Food Sensitive Planning and Urban Design

Linking different areas relevant to food security and sustainability to facilitate urban life.

In 2008, VEIL articulated the concept of Food Sensitive Urban Design as a way of beginning to think about, and plan for, food systems in urban environments. This articulation of the concept recognised both the urgent need for a changed approach to urban food systems (for health and environmental reasons) and the opportunities that could be created through an integrated approach in planning and urban design.  This concept was developed with the support of the Victorian Heart Foundation, who funded the Victorian Eco-Innovation Lab (Kirsten Larsen)and David Locke Associates (Jenny Donovan) to prepare an introductory publication – Food Sensitive Planning and Urban Design: A Conceptual Framework for Achieving a Healthy and Sustainable Food System (FSPUD) – which was released in early 2011.

In May 2011, Darebin City Council contracted VEIL to run a workshop on FSPUD with Darebin’s planners and others in the Good Food Alliance. The objectives of this workshop were to: Engage a range of people from across different parts of council and planning areas in conversation about the importance of food in urban environments, and the possibilities of achieving other outcomes through planning for food; and explore application of FSPUD thinking and ideas might influence a specific development underway in Darebin (Reservoir structure plan).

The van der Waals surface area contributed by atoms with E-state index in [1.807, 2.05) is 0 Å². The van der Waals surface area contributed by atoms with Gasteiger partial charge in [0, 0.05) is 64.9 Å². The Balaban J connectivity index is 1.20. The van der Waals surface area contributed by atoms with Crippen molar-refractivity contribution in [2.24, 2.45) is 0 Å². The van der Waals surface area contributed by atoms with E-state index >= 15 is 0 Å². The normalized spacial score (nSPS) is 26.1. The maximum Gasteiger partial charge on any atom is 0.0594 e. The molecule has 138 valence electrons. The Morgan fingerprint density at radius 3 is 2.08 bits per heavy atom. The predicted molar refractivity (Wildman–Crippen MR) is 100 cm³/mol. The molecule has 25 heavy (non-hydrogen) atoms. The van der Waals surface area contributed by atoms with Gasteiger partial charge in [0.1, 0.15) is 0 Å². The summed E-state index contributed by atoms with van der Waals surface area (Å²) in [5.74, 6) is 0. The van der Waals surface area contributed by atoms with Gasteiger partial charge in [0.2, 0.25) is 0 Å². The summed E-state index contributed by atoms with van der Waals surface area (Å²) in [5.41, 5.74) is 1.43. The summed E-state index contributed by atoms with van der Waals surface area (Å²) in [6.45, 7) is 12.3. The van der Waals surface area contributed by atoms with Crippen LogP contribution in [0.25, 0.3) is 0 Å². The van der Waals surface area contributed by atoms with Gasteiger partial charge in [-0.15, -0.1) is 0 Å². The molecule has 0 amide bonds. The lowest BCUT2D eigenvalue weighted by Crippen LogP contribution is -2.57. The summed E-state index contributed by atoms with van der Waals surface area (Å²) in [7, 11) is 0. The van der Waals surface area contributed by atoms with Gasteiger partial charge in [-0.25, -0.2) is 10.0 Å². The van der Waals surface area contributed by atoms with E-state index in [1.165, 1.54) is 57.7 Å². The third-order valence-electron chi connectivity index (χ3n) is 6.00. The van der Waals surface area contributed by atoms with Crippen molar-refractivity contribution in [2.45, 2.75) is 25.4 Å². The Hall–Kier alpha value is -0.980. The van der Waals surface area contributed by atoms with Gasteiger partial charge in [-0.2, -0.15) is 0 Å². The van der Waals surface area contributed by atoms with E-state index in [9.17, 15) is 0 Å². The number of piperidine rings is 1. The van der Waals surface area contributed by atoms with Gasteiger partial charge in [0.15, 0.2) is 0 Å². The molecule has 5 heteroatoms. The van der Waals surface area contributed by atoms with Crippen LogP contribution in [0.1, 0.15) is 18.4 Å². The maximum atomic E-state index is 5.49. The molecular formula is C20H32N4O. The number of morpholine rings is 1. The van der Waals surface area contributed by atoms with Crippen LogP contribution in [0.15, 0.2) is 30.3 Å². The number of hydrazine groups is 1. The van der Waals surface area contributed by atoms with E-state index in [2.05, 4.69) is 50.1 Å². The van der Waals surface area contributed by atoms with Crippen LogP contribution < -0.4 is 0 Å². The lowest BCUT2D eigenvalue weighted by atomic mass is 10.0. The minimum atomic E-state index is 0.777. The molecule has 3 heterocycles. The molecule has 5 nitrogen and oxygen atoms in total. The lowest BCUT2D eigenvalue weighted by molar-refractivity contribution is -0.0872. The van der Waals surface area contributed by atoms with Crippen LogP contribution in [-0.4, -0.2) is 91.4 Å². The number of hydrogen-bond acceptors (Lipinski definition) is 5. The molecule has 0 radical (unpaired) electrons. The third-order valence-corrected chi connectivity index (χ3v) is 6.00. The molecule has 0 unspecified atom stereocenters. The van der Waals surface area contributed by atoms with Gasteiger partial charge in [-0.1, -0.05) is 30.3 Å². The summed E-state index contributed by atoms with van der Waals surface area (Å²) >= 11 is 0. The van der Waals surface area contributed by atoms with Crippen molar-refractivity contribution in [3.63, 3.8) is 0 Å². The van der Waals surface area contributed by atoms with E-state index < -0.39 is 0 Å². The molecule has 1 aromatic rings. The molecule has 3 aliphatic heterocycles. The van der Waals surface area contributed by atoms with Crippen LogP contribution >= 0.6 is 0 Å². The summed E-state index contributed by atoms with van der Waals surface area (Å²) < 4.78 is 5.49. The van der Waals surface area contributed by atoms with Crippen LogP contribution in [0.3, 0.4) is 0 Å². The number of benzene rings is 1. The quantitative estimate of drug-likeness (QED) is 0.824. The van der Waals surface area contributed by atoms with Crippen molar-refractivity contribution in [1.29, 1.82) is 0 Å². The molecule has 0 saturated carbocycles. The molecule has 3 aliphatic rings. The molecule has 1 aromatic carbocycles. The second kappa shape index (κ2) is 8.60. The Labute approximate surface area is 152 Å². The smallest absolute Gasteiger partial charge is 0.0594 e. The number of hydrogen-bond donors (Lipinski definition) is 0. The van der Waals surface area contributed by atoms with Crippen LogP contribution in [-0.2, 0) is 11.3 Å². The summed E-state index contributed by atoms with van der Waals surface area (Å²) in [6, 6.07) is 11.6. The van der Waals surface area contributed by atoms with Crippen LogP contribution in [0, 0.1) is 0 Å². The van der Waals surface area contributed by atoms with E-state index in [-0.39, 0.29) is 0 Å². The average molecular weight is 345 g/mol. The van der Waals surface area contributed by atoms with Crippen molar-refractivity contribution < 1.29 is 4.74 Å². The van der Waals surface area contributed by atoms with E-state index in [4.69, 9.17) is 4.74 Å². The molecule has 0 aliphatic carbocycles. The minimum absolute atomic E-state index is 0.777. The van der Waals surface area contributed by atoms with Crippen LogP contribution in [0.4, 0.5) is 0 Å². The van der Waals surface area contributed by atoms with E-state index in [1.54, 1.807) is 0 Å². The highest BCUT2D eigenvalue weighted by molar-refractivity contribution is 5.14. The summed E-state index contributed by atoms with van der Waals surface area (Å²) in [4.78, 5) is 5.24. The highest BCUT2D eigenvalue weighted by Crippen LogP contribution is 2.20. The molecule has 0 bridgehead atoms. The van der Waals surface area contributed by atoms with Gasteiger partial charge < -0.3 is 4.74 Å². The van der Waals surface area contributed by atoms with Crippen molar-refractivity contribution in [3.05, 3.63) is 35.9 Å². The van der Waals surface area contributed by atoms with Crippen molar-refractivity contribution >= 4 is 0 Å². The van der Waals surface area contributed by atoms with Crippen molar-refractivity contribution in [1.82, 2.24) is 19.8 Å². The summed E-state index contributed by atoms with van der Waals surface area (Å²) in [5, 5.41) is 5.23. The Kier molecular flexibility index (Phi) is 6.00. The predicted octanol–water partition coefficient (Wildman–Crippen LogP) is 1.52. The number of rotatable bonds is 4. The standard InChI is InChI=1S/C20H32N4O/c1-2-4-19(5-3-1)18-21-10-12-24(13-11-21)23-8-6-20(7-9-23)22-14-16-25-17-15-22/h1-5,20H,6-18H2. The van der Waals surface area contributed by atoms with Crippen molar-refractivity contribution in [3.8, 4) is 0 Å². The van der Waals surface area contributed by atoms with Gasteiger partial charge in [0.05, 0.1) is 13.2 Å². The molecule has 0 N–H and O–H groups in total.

Workshop outcomes

  • Comments and feedback were overwhelmingly positive and suggest that a valuable learning experience did take place.
  • The FSPUD matrix is a useful tool for engaging people in the breadth and depth of planning and urban design impacts on the food system. There may be possibilities to use it as a tool for development of policy implementation plan. We are happy to provide templates etc for Council’s further use if helpful.
  • The workshop revealed a good spread of initiatives and ideas. Although many groups ended up building ‘compendium’ initiatives that had a bit of everything, a reasonable amount of consideration was given to more systemic implications and possibilities (i.e. got beyond urban food production).

Small, Smart Moves

While further development of some ideas (e.g. Central Park) would clearly rely on staging of the Reservoir redevelopment, many of the activities identified within could be commenced in other areas. Similarly, there are very interesting opportunities for custom-designed spaces within the Central Heart for community food enterprise hub and transit centres and these may be focus areas for further FSPUD work. However, there is also existing infrastructure, community activity and other opportunities for Council support that could see some of these activities developed in the shorter term. A number of staff in attendance expressed excitement at their new perception of possibilities and the realisation of how much they could impact from within their existing roles.


Sign up for the Foodprint Melbourne newsletter for project updates